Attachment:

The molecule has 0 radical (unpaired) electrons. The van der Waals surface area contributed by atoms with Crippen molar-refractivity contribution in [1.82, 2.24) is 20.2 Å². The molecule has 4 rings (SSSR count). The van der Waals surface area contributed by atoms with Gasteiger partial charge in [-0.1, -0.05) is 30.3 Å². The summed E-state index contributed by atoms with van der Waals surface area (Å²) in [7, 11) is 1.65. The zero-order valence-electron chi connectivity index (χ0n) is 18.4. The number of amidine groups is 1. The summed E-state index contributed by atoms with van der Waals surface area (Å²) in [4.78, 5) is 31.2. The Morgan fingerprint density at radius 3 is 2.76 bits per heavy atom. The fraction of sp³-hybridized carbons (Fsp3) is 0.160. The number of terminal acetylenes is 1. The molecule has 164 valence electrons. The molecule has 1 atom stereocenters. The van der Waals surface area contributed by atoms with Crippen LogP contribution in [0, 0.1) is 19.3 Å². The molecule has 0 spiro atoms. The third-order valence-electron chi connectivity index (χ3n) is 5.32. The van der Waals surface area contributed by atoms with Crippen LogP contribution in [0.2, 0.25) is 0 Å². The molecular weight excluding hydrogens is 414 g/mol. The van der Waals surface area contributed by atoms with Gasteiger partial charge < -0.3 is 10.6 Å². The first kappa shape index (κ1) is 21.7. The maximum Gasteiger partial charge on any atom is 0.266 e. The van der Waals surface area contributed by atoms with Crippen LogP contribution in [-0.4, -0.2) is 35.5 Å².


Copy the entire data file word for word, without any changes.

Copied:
The molecule has 0 radical (unpaired) electrons. The van der Waals surface area contributed by atoms with Crippen molar-refractivity contribution in [1.82, 2.24) is 20.2 Å². The molecule has 4 rings (SSSR count). The van der Waals surface area contributed by atoms with Gasteiger partial charge in [-0.1, -0.05) is 30.3 Å². The summed E-state index contributed by atoms with van der Waals surface area (Å²) in [7, 11) is 1.65. The zero-order valence-electron chi connectivity index (χ0n) is 18.4. The number of amidine groups is 1. The summed E-state index contributed by atoms with van der Waals surface area (Å²) in [4.78, 5) is 31.2. The Morgan fingerprint density at radius 3 is 2.76 bits per heavy atom. The fraction of sp³-hybridized carbons (Fsp3) is 0.160. The number of terminal acetylenes is 1. The molecule has 164 valence electrons. The molecule has 1 atom stereocenters. The van der Waals surface area contributed by atoms with Crippen LogP contribution in [0, 0.1) is 19.3 Å². The molecule has 0 spiro atoms. The third-order valence-electron chi connectivity index (χ3n) is 5.32. The van der Waals surface area contributed by atoms with Crippen LogP contribution in [0.2, 0.25) is 0 Å². The molecular weight excluding hydrogens is 414 g/mol. The van der Waals surface area contributed by atoms with Gasteiger partial charge < -0.3 is 10.6 Å². The first kappa shape index (κ1) is 21.7. The maximum Gasteiger partial charge on any atom is 0.266 e. The van der Waals surface area contributed by atoms with Crippen LogP contribution in [-0.4, -0.2) is 35.5 Å².